WASHINGTON - A phrase, which has been interpreted to mean an EgyptAir co-pilot deliberately crashed the jetliner, was not on the cockpit voice recorder tape, an anonymous source said.
On Wednesday, a federal law enforcement official, reading from a document, said that, just before the autopilot was turned off and the fatal dive began, the crew member in the co-pilot's seat was recorded as saying: ''I made my decision now. I put my faith in God's hands.''
A government official, who demanded anonymity, said the first of those two sentences - the one about making a decision - is not heard on the tape and word of it appeared to have resulted from confusion among investigators. This government official could not say whether there was some other first sentence that has since been translated differently as experts went over the tape this week and electronically enhanced it to prepare an exact transcript.
James Hall, chairman of the National Transportation Safety Board, said speculation about words captured on the cockpit voice recorder has ''caused pain for the families'' of the crash victims and ''done a disservice to the longstanding friendship between the people of the United States of America and Egypt.''
Although he did not say so, what Hall seemed to have in mind was a widely quoted statement attributed to the relief co-pilot. Hall brushed aside questions about the specific words on the cockpit recording.
But today, Hall and other government officials have warned all week that there were varying interpretations of what is heard on the tape.
As for the investigation of the Oct. 31 crash, Hall said that Egyptian and U.S. investigators were cooperating in the effort to determine exactly what was said on the tapes, which he said typically contain ''what are very private and sometimes very painful conversations.''
Hall added that the NTSB had purchased Arabic language software and loaded it into investigators' computers to facilitate the translation. He would not say when work would be done or when transcripts might be released.
Chiefly, however, Hall focused on what he called speculation on ''second- third- and fourth-hand'' sources about what the recording revealed.
Hall, speaking to reporters, said that speculation led to ''headlines with information that is just flat wrong.''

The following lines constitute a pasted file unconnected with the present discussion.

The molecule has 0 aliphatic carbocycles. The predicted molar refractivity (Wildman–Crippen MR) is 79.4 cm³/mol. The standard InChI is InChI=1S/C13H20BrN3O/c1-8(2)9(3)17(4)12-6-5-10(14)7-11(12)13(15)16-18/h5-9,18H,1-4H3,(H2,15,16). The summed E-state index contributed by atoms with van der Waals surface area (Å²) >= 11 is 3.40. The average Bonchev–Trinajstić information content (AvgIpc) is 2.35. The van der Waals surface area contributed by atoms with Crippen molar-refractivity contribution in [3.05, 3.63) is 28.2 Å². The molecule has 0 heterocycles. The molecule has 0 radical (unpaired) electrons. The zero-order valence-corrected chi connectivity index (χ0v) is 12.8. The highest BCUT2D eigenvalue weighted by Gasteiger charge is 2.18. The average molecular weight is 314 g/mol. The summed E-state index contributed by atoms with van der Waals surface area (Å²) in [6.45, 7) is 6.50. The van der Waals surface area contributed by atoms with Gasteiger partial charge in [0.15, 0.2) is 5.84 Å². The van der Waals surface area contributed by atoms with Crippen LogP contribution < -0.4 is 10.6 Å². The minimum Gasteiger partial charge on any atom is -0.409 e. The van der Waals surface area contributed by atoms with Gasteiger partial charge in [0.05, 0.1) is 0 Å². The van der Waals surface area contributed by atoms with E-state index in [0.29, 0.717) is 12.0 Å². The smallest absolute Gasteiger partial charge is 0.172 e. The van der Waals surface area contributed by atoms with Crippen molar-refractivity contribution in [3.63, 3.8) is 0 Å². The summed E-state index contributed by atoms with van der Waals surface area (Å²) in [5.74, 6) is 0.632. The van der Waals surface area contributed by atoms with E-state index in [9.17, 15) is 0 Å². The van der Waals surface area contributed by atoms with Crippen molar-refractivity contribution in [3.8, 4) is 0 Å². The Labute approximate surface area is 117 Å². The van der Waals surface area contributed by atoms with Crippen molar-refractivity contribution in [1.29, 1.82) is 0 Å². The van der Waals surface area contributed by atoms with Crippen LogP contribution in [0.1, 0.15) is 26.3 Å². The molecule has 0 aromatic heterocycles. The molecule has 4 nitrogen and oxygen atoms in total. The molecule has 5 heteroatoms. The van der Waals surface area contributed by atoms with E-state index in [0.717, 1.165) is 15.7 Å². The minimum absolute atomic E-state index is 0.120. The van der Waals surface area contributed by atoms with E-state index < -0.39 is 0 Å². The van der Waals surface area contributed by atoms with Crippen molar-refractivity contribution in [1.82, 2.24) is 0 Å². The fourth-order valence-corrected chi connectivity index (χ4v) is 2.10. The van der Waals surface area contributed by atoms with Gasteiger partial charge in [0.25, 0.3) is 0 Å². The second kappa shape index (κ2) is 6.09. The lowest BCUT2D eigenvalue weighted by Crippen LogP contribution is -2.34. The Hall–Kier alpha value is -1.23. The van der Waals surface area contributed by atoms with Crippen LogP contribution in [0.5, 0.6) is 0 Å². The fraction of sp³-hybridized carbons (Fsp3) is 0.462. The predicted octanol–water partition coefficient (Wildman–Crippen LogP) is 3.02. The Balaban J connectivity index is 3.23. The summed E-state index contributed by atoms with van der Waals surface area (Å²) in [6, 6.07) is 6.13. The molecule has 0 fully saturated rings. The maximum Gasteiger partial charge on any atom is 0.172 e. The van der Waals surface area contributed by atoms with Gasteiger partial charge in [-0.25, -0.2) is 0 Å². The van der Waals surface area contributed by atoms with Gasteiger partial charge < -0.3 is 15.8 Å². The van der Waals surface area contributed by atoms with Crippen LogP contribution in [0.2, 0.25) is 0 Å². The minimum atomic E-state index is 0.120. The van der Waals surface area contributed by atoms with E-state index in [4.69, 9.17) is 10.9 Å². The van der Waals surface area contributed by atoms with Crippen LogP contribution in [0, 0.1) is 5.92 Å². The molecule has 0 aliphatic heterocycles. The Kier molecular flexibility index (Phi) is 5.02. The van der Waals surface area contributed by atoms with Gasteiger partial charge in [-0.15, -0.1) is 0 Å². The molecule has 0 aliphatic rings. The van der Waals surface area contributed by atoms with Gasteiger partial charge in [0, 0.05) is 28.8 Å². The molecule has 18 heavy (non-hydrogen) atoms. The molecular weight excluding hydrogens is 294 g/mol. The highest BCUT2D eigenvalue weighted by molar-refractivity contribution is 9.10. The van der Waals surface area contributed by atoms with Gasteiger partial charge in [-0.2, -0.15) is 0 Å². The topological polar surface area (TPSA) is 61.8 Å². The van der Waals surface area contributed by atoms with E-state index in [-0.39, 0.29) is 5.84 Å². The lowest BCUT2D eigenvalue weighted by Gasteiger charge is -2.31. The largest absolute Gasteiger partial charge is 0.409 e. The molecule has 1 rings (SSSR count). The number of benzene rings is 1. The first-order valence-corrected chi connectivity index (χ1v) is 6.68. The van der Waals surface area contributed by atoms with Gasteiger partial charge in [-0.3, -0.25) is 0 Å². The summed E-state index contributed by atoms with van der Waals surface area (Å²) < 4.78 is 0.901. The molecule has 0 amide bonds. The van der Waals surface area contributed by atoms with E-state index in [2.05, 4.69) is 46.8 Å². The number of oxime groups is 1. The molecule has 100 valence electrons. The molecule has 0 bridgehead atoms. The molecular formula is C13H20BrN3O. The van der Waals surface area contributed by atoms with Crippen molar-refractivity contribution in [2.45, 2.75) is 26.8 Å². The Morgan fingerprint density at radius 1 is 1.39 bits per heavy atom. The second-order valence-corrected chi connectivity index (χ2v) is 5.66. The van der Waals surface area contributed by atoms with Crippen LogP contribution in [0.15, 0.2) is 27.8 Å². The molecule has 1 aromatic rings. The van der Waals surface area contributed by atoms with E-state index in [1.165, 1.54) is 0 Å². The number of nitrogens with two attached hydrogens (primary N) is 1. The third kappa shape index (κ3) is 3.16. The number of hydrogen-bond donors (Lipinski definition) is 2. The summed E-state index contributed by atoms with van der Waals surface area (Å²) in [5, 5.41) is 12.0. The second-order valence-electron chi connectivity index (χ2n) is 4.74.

The crash of the Boeing 767 off the Massachusetts coast killed all 217 aboard, including two pilots and two relief pilots.
Hall said the task of getting exact words from the cockpit tapes ''is a painstaking process, compounded by the fact that it is almost entirely in Arabic.''
''Since the wreckage is on the bottom of the ocean,'' he said, ''the factual information (about the crash) has of necessity been literally reduced to radar data and flight safety records.''
Only small bits of the plane have been recovered, and the recovery process has been slowed by bad weather. Hall said today that another Navy vessel will travel from Portugal to assist in bringing more plane wreckage and human remains to the surface. The ship should arrive around Dec. 1, and the recovery could go on for weeks after that, he said.
Since Hall himself previously discounted mechanical failure or weather-related factors as causes of the crash, attention turned to cockpit actions and the words of the crew, especially relief co-pilot Gameel el-Batouty.
The so-called black box containing the cockpit voice recorder was recovered after the box containing the flight data recorder.
The flight data recorder showed an unusual sequence of events, including that the plane's autopilot was disconnected at 33,000 feet. Batouty was apparently alone in the cockpit.
Eight seconds later, the tail flaps, or ''elevators,'' were moved to push the plane's nose down. The aircraft began a steep descent.
Next, the recorder revealed the cockpit doors opened. Investigators believe the pilot, Capt. Ahmed Mahmoud el-Habashy, returned to the cockpit. Investigators believe he tried to regain control of the aircraft because he is heard to say, ''Pull with me. Help me, pull with me.''
Thirty-five seconds later, the elevators were moved to opposite directions. One pilot may have been trying to right the plane while another pilot's controls were pitching the plane toward the sea.
U.S. investigators apparently found the reported phrases suspicious enough that they were set to turn over the case to the FBI. Earlier this week, Hall said that decision was delayed while a more detailed analysis by investigator, linguists and others is undertaken.
Many Egyptians, who pepper everyday conversation with expressions of religious faith, were not convinced that the cockpit recording pointed to suicide.